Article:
Her leading roles in ‘Alien’, ‘Ghostbusters’ and ‘Avatar’ have made Sigourney Weaver a household name and firm favourite with movie fans for more than 30 years. This week’s Talk Asia catches up with the veteran actress in Kota Kinabalu as she tells Anna Coren about the possibility of ‘Ghostbusters III’, how Hollywood’s leading men deal with her near six-foot frame and her remarkable roster of blockbuster movies. Talk Asia with Sigourney Weaver airs* at Wednesday, May 11 at 1600; Thursday, May 12 at 0900 and 2300; Saturday, May 14 at 1330 and 2130; Sunday, May 15 at 1400 and Monday, May 16 at 0730 and 1300.
Since her screen debut in Woody Allen’s ‘Annie Hall’, Sigourney Weaver has starred in more than 60 films. She became globally renowned through her role as Lieutenant Ellen Ripley in the ‘Alien’ movie franchise, thanks partly to director Ridley Scott choosing her because he saw a sense of male authority in her. The actress takes it as a compliment and says: “I think the character of Ripley actually originally was a man. I think that they were all men in the script. The one thing from the original was the chestburster sequence.”
After more than twenty years Weaver reunited with James Cameron for ‘Avatar’ – the highest grossing film of all time. She didn’t take much convincing after reading the script. “I’ve never seen a movie like this, but if anyone can make this happen, it’s Jim. So it was a very easy sell. I wanted to work with him again. I wanted to be part of something that was so bold and so new.”
‘Avatar’ was famously largely computer-generated but Weaver doesn’t see the technical wizardry as a threat. “I certainly don’t think that actors are going to get replaced. I think if anything we are going to become even more important because within this sort of maelstrom of new technology, you have to have the essential core of reality and truth and communication.”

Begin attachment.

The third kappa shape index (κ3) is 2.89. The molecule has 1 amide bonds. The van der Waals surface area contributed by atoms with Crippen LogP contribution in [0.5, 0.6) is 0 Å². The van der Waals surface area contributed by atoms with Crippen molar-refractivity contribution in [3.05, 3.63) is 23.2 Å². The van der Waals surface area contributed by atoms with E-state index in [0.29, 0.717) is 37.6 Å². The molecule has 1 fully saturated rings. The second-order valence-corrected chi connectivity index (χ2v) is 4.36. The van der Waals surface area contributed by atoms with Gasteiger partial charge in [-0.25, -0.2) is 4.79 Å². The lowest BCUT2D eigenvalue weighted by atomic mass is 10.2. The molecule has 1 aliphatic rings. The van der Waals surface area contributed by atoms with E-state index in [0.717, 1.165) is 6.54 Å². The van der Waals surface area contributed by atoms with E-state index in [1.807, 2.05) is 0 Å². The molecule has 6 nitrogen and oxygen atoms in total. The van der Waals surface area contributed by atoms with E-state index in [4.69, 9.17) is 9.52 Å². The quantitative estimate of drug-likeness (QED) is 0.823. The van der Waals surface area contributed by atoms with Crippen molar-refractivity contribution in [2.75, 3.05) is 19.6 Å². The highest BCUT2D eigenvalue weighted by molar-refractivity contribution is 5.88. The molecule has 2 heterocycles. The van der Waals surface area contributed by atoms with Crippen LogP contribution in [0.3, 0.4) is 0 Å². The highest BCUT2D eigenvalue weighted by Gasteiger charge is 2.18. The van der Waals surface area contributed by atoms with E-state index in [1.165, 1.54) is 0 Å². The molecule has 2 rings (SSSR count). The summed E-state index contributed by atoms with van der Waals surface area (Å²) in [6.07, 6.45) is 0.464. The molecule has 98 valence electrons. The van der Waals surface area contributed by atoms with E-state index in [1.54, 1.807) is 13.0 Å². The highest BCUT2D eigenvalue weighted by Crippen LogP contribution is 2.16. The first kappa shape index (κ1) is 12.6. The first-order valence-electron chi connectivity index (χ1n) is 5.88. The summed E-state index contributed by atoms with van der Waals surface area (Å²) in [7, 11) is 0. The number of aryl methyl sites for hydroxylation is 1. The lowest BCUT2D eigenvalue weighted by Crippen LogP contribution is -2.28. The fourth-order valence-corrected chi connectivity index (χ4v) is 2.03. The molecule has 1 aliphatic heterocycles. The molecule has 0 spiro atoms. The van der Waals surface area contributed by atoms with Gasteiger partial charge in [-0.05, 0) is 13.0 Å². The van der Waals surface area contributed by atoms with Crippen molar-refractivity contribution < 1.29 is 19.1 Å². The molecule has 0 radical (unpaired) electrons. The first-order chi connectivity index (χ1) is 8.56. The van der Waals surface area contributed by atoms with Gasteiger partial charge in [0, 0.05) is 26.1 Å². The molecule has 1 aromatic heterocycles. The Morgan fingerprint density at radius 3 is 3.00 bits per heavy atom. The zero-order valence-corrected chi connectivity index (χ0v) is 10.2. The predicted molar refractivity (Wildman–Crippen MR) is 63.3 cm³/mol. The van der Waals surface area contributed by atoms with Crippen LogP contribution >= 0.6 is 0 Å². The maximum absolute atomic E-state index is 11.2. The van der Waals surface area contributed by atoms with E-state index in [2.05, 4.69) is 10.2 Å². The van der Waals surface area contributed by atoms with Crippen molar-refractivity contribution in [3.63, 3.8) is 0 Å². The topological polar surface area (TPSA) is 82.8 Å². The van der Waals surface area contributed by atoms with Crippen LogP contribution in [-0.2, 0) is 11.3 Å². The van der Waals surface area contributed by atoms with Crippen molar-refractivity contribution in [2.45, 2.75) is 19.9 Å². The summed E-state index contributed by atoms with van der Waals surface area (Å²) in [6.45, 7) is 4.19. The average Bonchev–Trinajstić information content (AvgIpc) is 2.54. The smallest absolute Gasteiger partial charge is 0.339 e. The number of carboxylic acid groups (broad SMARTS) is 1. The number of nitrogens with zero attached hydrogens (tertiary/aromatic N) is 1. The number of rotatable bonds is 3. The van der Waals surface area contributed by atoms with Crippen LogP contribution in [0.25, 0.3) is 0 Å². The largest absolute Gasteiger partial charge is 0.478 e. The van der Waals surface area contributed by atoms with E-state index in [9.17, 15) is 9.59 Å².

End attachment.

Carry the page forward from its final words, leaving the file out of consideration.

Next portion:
Remarkably Weaver is in her seventh decade but tells Coren she has never felt any pressure to stay looking young, believing instead that her natural appearance is actually beneficial to her career. “I think as human faces become older, they become more interesting. You don’t want to be frozen in time. I feel like it expands my palette of what I can do. I think it is an asset for me that I am getting older.” That said, she also admits to once using Botox for a role, something she since vowed never to do again. “For one part I did a little Botox, well my goodness, my family never let me forget it. It was just constant harassment. It wasn’t worth it and it didn’t look that good to me, even thought it was for the character.”
She also reveals that some of Hollywood’s leading actors have had issues with her 5’11 frame: “There are actors who are insecure standing. Sometimes very tall actors go ‘how tall are you’ and you just go ‘you’re towering over me. You can’t be’. One of the most secure was actually Mel Gibson. He didn’t care if I was three inches. I could wear huge heels and he would be fine with it…To me it is very old fashioned to worry about whether a woman is taller than you or not.”
As to the big question of a potential ‘Ghostbusters III’, she remains enthusiastic: “I think all of us would love to get back together and, with the right script, work together. When they called me about it, I just said that my son from ‘Ghostbusters II’, Oscar, has to be a ghostbuster and they said, ‘we’re there. We’ve already done that’. So I have yet to read a script but I’d love to work with those guys again.”